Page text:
By Brendan O’Brien and Kim Palmer
(Reuters) – The U.S. Department of Justice plans to intervene in court challenges to laws that restrict voting in Wisconsin and Ohio, Attorney General Eric Holder said in remarks released on Tuesday.
Holder told ABC news during an unaired portion of an interview last week that the Justice Department intends to file in both cases, but did not elaborate on how or when it would do so, according to a transcript of the remarks provided by the department.
Wisconsin and Ohio are among several states that have been forced to defend changes to voting protocol. Judges in recent months have overturned photo identification laws in Pennsylvania and Arkansas, and the Justice Department has intervened in similar cases challenging voting laws in Texas and North Carolina.
Republicans argue tighter rules are needed to prevent voter fraud, while Democrats say the revisions target likely Democratic voters such as minorities, the poor and college students.
Holder had already voiced his displeasure with a 2012 Wisconsin law that requires voters to have identification to cast a ballot, saying last month that it “erected significant barriers to equal access without serving any legitimate government interest.”
A federal judge ruled Wisconsin’s law unconstitutional in April and Wisconsin Attorney General J.B. Van Hollen is appealing the ruling and objected on Tuesday to federal intervention.
“At a time when an immigration crisis is rattling the nation, the Attorney General is choosing to spend taxpayer money to meddle in a state law that does nothing more than ask a voter to show a photo ID,” Van Hollen said in a statement.
Ohio Republican lawmakers in February passed a law eliminating the first week of the state’s five-week early voting period when people could register and vote the same day. The American Civil Liberties Union in May filed a federal lawsuit challenging its constitutionality.
(Reporting by Brendan O’Brien in Milwaukee, Kim Palmer in Cleveland; Editing by Eric Walsh)
[Image via Agence France-Presse]
Trump attacks 2 GOP governors on flight to Georgia rally: ‘Republicans will NEVER forget this’
Republicans have been "working frantically behind the scenes" to keep President Donald Trump on message during his Saturday campaign rally in Georgia, but the efforts do not seem to be working.
GOP strategists hoped Trump would make the case for the two GOP senators in the January runoff elections that will decide control of the U.S. Senate, but Trump has continued to fixate on his delusions that he won the presidential election.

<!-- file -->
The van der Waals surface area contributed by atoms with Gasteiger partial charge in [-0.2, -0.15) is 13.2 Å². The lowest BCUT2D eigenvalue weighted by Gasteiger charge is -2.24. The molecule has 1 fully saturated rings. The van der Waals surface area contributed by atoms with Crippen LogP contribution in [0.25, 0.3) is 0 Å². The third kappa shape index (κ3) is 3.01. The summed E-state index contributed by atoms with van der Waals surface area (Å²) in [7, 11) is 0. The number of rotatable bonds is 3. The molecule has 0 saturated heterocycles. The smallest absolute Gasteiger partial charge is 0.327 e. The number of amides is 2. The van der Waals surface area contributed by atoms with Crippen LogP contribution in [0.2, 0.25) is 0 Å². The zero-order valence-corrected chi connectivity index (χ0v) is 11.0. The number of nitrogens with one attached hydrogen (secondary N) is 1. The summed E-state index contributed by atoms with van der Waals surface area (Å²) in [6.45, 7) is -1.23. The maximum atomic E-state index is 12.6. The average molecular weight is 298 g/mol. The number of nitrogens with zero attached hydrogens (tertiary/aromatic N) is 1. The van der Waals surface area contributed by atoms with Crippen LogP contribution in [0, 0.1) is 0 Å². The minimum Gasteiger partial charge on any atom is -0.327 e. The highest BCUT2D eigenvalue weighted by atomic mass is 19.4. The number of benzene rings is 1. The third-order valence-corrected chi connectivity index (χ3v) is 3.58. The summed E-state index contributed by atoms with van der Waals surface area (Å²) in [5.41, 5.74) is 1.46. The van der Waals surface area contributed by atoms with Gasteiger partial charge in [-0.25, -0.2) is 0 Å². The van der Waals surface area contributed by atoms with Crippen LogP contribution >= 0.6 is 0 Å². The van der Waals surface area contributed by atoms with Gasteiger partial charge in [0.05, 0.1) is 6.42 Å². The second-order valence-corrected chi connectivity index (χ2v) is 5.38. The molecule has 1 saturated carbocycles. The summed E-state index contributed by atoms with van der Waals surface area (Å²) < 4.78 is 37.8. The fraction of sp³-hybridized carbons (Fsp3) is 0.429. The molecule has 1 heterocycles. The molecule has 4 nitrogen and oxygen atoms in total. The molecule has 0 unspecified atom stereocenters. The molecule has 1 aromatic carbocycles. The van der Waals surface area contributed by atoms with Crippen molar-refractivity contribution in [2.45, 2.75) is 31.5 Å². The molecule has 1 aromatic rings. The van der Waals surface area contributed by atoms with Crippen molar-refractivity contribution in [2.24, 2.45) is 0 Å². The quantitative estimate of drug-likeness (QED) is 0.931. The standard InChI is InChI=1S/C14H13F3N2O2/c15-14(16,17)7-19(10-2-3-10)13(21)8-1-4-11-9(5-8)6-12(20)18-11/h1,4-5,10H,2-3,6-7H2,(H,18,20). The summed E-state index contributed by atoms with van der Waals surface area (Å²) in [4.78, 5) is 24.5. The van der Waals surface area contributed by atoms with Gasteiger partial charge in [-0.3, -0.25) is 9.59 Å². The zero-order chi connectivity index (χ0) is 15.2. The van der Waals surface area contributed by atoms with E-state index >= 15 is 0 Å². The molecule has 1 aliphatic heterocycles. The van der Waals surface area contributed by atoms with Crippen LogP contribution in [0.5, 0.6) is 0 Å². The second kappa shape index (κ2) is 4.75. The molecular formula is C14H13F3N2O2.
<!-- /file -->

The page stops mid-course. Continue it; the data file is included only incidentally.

Aboard Air Force One on the flight to the rally, Trump attacked two GOP governors: Brian Kemp of Georgia and Doug Ducey of Arizona -- and seemed to threaten political retribution for the pair not going along with the president's debunked conspiracy theories about the election.
Trump holds large rally in Georgia — one day after the Peach State set a new coronavirus record
President Donald Trump departed the White House on Saturday for an evening campaign rally in Georgia -- despite the coronavirus pandemic.
Trump is ostensively making the trip to support Sen. David Perdue (R-GA) and interim Sen. Kelly Loeffler (R-GA) in the January runoff elections that will decide control of the U.S. Senate. However, Republicans fear Trump will use his speech to continue bashing GOP Gov. Brian Kemp.
Trump's visit also comes against the backdrop of the coronavirus pandemic.
Panicked Republicans ‘working frantically behind the scenes’ — but Trump just keeps attacking GOP Gov Brian Kemp
Republicans are worried that President Donald Trump will pour gasoline on the intraparty inferno burning in Georgia.
Trump is officially traveling to the Peach State for a rally in support of the two Republican senators in January runoff elections that will decide control of the U.S. Senate.
Republicans worry Trump will continue to attack Republican Gov. Brian Kemp as he has on Twitter.
"Trump is to headline a campaign rally for Sens. David Perdue and Kelly Loeffler in the state Saturday night — his first major political event since before the Nov. 3 election. GOP officials are working frantically behind the scenes to try to keep the president on script at the rally, worried that he will use the forum to attack Kemp and other state GOP officials who have resisted his pressure, according to a person familiar with the discussions," The Washington Post reported Saturday.